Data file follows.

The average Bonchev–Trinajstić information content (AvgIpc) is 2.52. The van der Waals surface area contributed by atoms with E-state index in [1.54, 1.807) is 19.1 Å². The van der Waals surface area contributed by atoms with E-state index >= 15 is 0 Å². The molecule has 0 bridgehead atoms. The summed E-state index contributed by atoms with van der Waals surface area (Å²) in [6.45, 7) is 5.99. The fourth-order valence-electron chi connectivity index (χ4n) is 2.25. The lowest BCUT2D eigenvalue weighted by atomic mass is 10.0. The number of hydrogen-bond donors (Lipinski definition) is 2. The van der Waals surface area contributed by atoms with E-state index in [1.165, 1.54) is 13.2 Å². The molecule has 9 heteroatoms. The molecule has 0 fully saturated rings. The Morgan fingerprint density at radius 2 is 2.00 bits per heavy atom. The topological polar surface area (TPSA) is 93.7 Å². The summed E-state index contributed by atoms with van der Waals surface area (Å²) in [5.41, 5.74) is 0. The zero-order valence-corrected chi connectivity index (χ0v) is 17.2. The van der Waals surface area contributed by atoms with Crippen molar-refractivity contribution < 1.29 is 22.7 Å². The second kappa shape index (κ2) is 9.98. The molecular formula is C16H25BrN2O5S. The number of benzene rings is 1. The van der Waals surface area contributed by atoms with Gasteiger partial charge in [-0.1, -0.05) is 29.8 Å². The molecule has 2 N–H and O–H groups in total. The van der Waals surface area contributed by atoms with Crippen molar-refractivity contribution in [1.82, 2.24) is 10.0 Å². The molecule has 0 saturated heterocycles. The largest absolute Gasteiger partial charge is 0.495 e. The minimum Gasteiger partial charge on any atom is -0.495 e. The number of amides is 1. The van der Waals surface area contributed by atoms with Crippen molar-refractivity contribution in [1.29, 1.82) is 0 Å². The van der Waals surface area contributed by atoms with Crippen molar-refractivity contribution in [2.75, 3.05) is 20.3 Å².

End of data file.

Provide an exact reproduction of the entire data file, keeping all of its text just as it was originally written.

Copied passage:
The average Bonchev–Trinajstić information content (AvgIpc) is 2.52. The van der Waals surface area contributed by atoms with E-state index in [1.54, 1.807) is 19.1 Å². The van der Waals surface area contributed by atoms with E-state index >= 15 is 0 Å². The molecule has 0 bridgehead atoms. The summed E-state index contributed by atoms with van der Waals surface area (Å²) in [6.45, 7) is 5.99. The fourth-order valence-electron chi connectivity index (χ4n) is 2.25. The lowest BCUT2D eigenvalue weighted by atomic mass is 10.0. The number of hydrogen-bond donors (Lipinski definition) is 2. The van der Waals surface area contributed by atoms with E-state index in [1.165, 1.54) is 13.2 Å². The molecule has 9 heteroatoms. The molecule has 0 fully saturated rings. The Morgan fingerprint density at radius 2 is 2.00 bits per heavy atom. The topological polar surface area (TPSA) is 93.7 Å². The summed E-state index contributed by atoms with van der Waals surface area (Å²) in [5.41, 5.74) is 0. The zero-order valence-corrected chi connectivity index (χ0v) is 17.2. The van der Waals surface area contributed by atoms with Crippen molar-refractivity contribution < 1.29 is 22.7 Å². The second kappa shape index (κ2) is 9.98. The molecular formula is C16H25BrN2O5S. The number of benzene rings is 1. The van der Waals surface area contributed by atoms with Gasteiger partial charge in [-0.1, -0.05) is 29.8 Å². The molecule has 2 N–H and O–H groups in total. The van der Waals surface area contributed by atoms with Crippen molar-refractivity contribution in [1.82, 2.24) is 10.0 Å². The molecule has 0 saturated heterocycles. The largest absolute Gasteiger partial charge is 0.495 e. The minimum Gasteiger partial charge on any atom is -0.495 e. The number of amides is 1. The van der Waals surface area contributed by atoms with Crippen molar-refractivity contribution in [1.29, 1.82) is 0 Å². The van der Waals surface area contributed by atoms with Crippen molar-refractivity contribution in [2.75, 3.05) is 20.3 Å².